Printer Friendly

Program supports expectant mothers.

Expectant mothers in First Nation communities across the country can get the support and information they need to help them have healthy babies, thanks to a federally funded prenatal nutrition program.

The Canada Prenatal Nutrition Program (CPNP), operating since 1994, is aimed at pregnant women in groups considered high risks for having a "poor birth outcome." One of the program's target groups is Aboriginal women. While the main focus of the program is improving prenatal nutrition, it also provides resources to support families after the birth of the child.

Pamela Winquist, a registered dietitian and nutritionalist with the CPNP in B.C., has been involved with the program since its launch.

"Every band gets money to do the program, and it's been universally funded since 1996. Before that it was on a proposal basis, because we just didn't have the numbers to fund all bands."

Although prenatal support programs were available in B.C. prior to the launch of CPNP--the Healthy Baby component of the Brighter Futures program, as well as the provincially run Pregnancy Outreach Program (POP)--CPNP helped fill some of the gaps, Winquist said. One of those gaps was access to prenatal programs on reserve.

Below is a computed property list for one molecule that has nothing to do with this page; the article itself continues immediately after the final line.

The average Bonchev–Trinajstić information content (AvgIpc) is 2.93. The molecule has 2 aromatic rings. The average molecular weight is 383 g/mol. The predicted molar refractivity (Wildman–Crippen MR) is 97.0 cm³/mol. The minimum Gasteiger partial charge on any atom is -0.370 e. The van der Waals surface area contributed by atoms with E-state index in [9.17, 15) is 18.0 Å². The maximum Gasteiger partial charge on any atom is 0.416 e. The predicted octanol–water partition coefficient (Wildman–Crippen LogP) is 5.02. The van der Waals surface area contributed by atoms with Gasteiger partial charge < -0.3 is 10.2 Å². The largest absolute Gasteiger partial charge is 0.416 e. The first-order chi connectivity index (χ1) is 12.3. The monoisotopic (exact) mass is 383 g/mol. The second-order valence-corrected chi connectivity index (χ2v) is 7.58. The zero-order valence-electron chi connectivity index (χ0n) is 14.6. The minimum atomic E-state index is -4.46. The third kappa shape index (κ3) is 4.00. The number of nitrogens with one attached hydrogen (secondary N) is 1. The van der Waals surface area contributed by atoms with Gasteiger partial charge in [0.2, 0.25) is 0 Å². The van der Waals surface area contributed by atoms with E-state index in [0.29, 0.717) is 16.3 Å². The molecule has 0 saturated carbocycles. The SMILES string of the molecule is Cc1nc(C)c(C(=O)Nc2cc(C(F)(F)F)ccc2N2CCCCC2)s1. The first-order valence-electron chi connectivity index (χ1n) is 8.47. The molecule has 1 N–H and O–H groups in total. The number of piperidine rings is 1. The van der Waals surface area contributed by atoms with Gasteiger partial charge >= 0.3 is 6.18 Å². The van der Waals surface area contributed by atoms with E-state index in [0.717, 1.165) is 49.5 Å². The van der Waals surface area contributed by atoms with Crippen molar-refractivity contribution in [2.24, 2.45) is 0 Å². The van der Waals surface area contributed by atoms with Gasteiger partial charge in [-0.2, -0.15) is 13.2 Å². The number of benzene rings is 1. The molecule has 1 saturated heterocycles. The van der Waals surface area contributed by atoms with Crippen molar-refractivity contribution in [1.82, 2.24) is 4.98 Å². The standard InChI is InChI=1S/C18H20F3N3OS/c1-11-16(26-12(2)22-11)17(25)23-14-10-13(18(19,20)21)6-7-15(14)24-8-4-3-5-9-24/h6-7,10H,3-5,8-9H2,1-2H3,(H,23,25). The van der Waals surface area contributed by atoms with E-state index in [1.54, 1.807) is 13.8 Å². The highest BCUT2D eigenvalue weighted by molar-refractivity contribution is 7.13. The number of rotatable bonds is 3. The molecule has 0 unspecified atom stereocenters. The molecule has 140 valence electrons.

Although the federal program was launched in part to help reduce the number of children with low birth rates being born across the country, increasing birth weights is only one focus in Aboriginal communities.

"In Aboriginal communities, we're not so much concerned about low birth weight as we are concerned about other issues related to prenatal health. The birth weight rates in Aboriginal communities nationally are less than the national average, but we have pockets of need, certainly, and we have other needs that may not be identified just by looking at birth weights. Things like isolation and poverty, very young mothers, and alcohol and drug abuse issues, addictions issues, those kind of things," Winquist said.

Winquist is enthusiastic about the work being done through the CPNP.